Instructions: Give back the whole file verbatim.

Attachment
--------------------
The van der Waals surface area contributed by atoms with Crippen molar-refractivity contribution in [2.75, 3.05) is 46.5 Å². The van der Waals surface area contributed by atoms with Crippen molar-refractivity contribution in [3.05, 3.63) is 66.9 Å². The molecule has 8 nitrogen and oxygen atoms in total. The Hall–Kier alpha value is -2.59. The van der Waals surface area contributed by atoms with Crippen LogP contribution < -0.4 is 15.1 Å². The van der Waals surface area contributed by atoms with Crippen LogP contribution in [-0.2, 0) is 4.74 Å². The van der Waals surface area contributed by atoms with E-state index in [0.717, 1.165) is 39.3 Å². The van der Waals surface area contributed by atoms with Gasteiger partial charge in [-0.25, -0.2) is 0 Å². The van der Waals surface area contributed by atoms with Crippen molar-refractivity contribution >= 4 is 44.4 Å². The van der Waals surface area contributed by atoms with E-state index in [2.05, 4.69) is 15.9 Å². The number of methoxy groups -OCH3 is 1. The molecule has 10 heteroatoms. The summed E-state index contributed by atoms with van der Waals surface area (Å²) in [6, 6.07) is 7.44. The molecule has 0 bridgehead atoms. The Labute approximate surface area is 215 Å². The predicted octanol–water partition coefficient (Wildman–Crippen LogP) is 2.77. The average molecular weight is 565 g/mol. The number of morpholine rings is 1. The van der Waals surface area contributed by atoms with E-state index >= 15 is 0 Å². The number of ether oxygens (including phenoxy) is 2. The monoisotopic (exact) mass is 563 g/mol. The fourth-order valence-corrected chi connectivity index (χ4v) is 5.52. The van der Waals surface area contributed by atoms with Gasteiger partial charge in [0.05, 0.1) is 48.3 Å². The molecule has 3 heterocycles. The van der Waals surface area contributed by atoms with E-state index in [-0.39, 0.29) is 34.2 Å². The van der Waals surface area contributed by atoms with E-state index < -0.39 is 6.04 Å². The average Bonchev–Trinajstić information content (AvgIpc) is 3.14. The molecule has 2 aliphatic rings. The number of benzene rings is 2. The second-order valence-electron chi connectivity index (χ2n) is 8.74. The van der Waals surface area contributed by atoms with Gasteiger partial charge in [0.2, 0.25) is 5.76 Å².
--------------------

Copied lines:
The van der Waals surface area contributed by atoms with Crippen molar-refractivity contribution in [2.75, 3.05) is 46.5 Å². The van der Waals surface area contributed by atoms with Crippen molar-refractivity contribution in [3.05, 3.63) is 66.9 Å². The molecule has 8 nitrogen and oxygen atoms in total. The Hall–Kier alpha value is -2.59. The van der Waals surface area contributed by atoms with Crippen LogP contribution < -0.4 is 15.1 Å². The van der Waals surface area contributed by atoms with Crippen LogP contribution in [-0.2, 0) is 4.74 Å². The van der Waals surface area contributed by atoms with E-state index in [0.717, 1.165) is 39.3 Å². The van der Waals surface area contributed by atoms with Gasteiger partial charge in [-0.25, -0.2) is 0 Å². The van der Waals surface area contributed by atoms with Crippen molar-refractivity contribution >= 4 is 44.4 Å². The van der Waals surface area contributed by atoms with E-state index in [2.05, 4.69) is 15.9 Å². The number of methoxy groups -OCH3 is 1. The molecule has 10 heteroatoms. The summed E-state index contributed by atoms with van der Waals surface area (Å²) in [6, 6.07) is 7.44. The molecule has 0 bridgehead atoms. The Labute approximate surface area is 215 Å². The predicted octanol–water partition coefficient (Wildman–Crippen LogP) is 2.77. The average molecular weight is 565 g/mol. The number of morpholine rings is 1. The van der Waals surface area contributed by atoms with E-state index >= 15 is 0 Å². The number of ether oxygens (including phenoxy) is 2. The monoisotopic (exact) mass is 563 g/mol. The fourth-order valence-corrected chi connectivity index (χ4v) is 5.52. The van der Waals surface area contributed by atoms with Gasteiger partial charge in [0.05, 0.1) is 48.3 Å². The molecule has 3 heterocycles. The van der Waals surface area contributed by atoms with E-state index in [-0.39, 0.29) is 34.2 Å². The van der Waals surface area contributed by atoms with E-state index < -0.39 is 6.04 Å². The average Bonchev–Trinajstić information content (AvgIpc) is 3.14. The molecule has 2 aliphatic rings. The number of benzene rings is 2. The second-order valence-electron chi connectivity index (χ2n) is 8.74. The van der Waals surface area contributed by atoms with Gasteiger partial charge in [0.2, 0.25) is 5.76 Å².